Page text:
Chattahoochee Technical College Students Outfit Bus with Medical Equipment for Africa

It is only through partnerships that we are able to achieve our mission of bridging the gap between surplus and need. Hospitals, schools, clinics, governments and community groups are just some of the groups that make our work possible. It is the partnership of a school, Chattahoochee Technical College, that we’d like to recognize today.

Chattahooche Technical College instructor Mike O’Rear and six of his Biomedical Technology Engineering students spent time refurbishing a University of Georgia-donated bus with biomedical equipment that MedShare provided. The bus will be shipped to Ghana, and used to check for hypertension and diabetes in patients while information is transferred back to the United States for analysis.

For more information on this project, we’d like to share this great patch.com article with you:

CTC Students Outfit Bus with Medical Equipment for Africa

Mike O’Rear and his students from Chattahoochee Technical College installed medical instrumentation on a bus that will be shipped to Ghana.

Chattahoochee Technical College Instructor Mike O’Rear and five of his Biomedical Technology Engineering students saw months of hard work culminate in a ceremony this week. The instructor and students handed off the keys to a bus that has been refurbished as a mobile medical unit with equipment they installed.

Dr. Mike O’Rear and students hand off the keys to Dr. Issifu Harruna of the Kibasibi Foundation and his mother, Amina, whom the bus is named after. Credit Angela Chao

“I was approached by the people at MedShare about doing this project,” explained O’Rear. “They supplied the equipment, and then these students worked to install it and make sure it was working properly.”

O’Rear, along with about six students from Chattahoochee Technical College installed the medical instrumentation on a bus that will be shipped to Ghana. Once there, healthcare workers will utilize the equipment and facility to check for hypertension and diabetes in patients while information is transferred back to the United States for analysis.

Dr. Issifu Harruna of the Kibasibi Foundation was on hand to see the now completed bus, which was once used to transport students at the University of Georgia. According to Harruna, the bus will be used primarily in rural Ghana. The bus is named after Harruana’s mother, Amina, who accepted the keys to the bus.

The bus is outfitted with cabinets for storage and medical equipment. Credit Chattahoochee Technical College

This is not the first international project for O’Rear, who traveled to Africa in 2008 with MedShare—an organization that collects donated medical equipment for use in third world countries. However, this is a first chance for many of the students to do such a project.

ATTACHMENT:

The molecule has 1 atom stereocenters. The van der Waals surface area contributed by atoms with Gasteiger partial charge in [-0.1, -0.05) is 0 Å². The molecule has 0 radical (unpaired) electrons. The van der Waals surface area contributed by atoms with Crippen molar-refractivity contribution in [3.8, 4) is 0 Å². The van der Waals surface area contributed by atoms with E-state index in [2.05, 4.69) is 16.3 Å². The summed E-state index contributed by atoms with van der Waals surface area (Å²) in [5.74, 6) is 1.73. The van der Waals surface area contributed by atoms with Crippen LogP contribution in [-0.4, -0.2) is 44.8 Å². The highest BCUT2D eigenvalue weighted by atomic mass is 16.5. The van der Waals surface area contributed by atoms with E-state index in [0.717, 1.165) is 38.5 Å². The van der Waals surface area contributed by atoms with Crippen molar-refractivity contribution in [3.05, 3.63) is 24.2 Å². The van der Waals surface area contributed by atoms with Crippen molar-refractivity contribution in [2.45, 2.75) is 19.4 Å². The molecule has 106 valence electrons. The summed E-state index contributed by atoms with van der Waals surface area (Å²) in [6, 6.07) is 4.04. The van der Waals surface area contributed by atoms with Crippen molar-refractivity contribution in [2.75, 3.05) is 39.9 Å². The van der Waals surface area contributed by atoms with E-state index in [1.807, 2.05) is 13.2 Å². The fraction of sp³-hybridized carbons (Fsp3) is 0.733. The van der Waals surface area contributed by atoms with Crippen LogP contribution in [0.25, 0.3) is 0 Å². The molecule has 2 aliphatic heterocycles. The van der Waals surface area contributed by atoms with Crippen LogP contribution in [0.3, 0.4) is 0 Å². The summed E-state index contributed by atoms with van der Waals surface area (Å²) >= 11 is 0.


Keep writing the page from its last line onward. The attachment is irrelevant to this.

“This project will help the people of Ghana,” said student project leader Charles Cowan. “It will help the world.”

 

 

 

 

 

 

 

First-Hand Tale: Delivery of a MedShare Container in Nigeria

In April 2010, MedShare shipped a container of medical supplies and equipment to Nigeria. The project was sponsored by “Yinit D. Med-Ventures Inc.,” an organization founded by  Dr. Adeniyi Henry Olowu, which also handled the distribution in Nigeria.

MedShare container unloading in Nigeria

Dr. Olowu’s daughter, a college student, went to Nigeria with him to help with the distribution and wrote an account of her experience that we wanted to share with you:

I had the opportunity to travel to Nigeria this summer, after thirteen long years. It was a wonderful experience, especially seeing relatives that I haven’t seen in over a decade. One of my most memorable moments in Nigeria was when I spent time with my dad distributing medical supplies to local clinics. This is a memory that will stay with me forever, and from it I have taken away many life lessons which I hope to share with others.

Nigeria, along with many other African countries, is in dire need of medical assistance, not so much medical professionals but medical supplies. From my experience in Nigeria, I can strongly state that the majority of the clinics I saw lacked proper supplies and equipment to care for their patients. And at the few that did, their supplies were outdated. This was a major problem that I noticed – lack of technology, and sometimes this can be the determining factor in saving lives. For example, many of these clinics did not have access to a defibrillator and relied mainly on chest pumps with their bare hands to resuscitate patients.  But as we all know, this method is less effective in comparison to the use of a defibrillator. And if more of these machines alone can be introduced to hospitals and clinics, more lives can surely be saved.

I had the privilege of going to a small town outside the capital of Nigeria with my dad, where we were able to distribute medical supplies to the local clinic. The status of the clinic was dreadful and the thought of it being the place that people relied on treatment was even worse. Just like the physical appearance, the attributes were lacking as well. A few bandages and syringes here and there could not treat anything but a simple cut or wound. If someone with a critical medical condition was taken there, they will be helpless because without proper medical supplies there is only little that can be done. With this being said, I can’t even put to words how this community as a whole was very delighted with the resources, supplies and equipment we provided them.

All in all, much gratitude and appreciation was shown to us by all the clinics and hospitals we donated supplies. And with this same gratitude and appreciation that was given to us, I am also extending it to you. I thank you so much from the bottom of my heart for providing my father with the opportunity to touch lives and give back to those in need. Without your role all this would not have been possible. I also want to thank you personally for giving me this wonderful experience, it was truly something unforgettable.

Tuesday Thanks: A Letter from Mully Children’s Family’s Founder & CEO

Mully Children's Family

On August 12, we shipped a container of almost 20,000 lbs of medical supplies and equipment to Mully Children’s Family in Kenya. The non-profit Christian organization cares for hundreds of homeless Kenyan children and also hosts monthly medical mission teams of doctors and nurses who need better supplies and equipment for their important humanitarian work.

We received the following words from Dr. Mulli, Founder and CEO of Mully Children’s Family, yesterday, and we wanted to share them with our supporters.

Dear Friends,